If someone who has been here a while can give some clarification on the "No Politics" part of the policy that would be great. Right now I'm thinking that just a plain review of a book is fine, but if I and another person get into debating the policies or actions of an individual OR argue about the cause of a particular event was then that would be against the policy.
>28 mattries37315: I think you are on the right track. It's somewhat of a "you know it when you see it" situation because everyone has different sensibilities.
I have never hesitated to say what a book is about which I am reading, and like you said, if it is completely about religion, I simply state the title, whether I enjoyed the read or not, and not much else. If someone is curious, they can look up my review or message me on my profile. The same would go for politics.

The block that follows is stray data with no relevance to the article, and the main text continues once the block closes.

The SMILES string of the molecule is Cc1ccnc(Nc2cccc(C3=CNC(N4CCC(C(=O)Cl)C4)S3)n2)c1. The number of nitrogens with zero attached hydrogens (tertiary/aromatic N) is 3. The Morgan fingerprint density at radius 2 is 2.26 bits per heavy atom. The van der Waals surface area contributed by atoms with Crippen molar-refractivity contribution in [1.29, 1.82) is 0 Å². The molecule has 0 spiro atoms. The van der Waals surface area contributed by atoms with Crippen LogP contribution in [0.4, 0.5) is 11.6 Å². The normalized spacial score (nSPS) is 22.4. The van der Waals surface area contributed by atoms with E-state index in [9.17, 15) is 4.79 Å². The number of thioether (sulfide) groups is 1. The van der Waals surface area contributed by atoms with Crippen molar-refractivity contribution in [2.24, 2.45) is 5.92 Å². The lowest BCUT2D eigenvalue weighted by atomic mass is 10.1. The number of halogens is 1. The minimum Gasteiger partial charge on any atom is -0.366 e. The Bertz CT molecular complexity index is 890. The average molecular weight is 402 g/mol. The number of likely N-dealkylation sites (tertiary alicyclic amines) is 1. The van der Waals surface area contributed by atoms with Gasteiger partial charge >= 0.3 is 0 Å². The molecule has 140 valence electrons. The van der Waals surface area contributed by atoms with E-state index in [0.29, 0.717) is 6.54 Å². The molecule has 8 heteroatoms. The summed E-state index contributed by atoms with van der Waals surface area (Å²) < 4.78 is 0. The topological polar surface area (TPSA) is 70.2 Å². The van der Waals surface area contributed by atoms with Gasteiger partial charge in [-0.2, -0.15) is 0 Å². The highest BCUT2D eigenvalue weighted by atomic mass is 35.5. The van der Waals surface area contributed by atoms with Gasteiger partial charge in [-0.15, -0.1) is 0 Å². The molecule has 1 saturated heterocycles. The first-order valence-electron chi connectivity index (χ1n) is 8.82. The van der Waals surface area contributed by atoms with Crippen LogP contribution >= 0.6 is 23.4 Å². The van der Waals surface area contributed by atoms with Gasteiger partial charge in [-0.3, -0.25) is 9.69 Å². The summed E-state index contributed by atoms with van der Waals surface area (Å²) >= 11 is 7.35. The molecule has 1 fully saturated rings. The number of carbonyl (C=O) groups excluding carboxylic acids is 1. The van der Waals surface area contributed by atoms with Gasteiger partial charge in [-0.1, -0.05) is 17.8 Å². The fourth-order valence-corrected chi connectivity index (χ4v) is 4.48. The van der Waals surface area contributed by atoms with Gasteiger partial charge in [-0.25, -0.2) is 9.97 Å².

>29 MrsLee: Thank you for the response. If I were reading about contemporary politics the decision on how to proceed would be much easier, but given that it won't be the case I'm just going to proceed with what I described above and see how it goes.
Centuries of Change
Throughout the later part of 1999, many programs were dedicated to showing the impressive change in the 20th Century over any other time in the previous 1000 years. Author Ian Mortimer thought this was presumptuous and decided to research to find which century of Western civilization in the previous millennium saw the most change. In Centuries of Change Mortimer presents the fruits of over decade worth of research to general audience.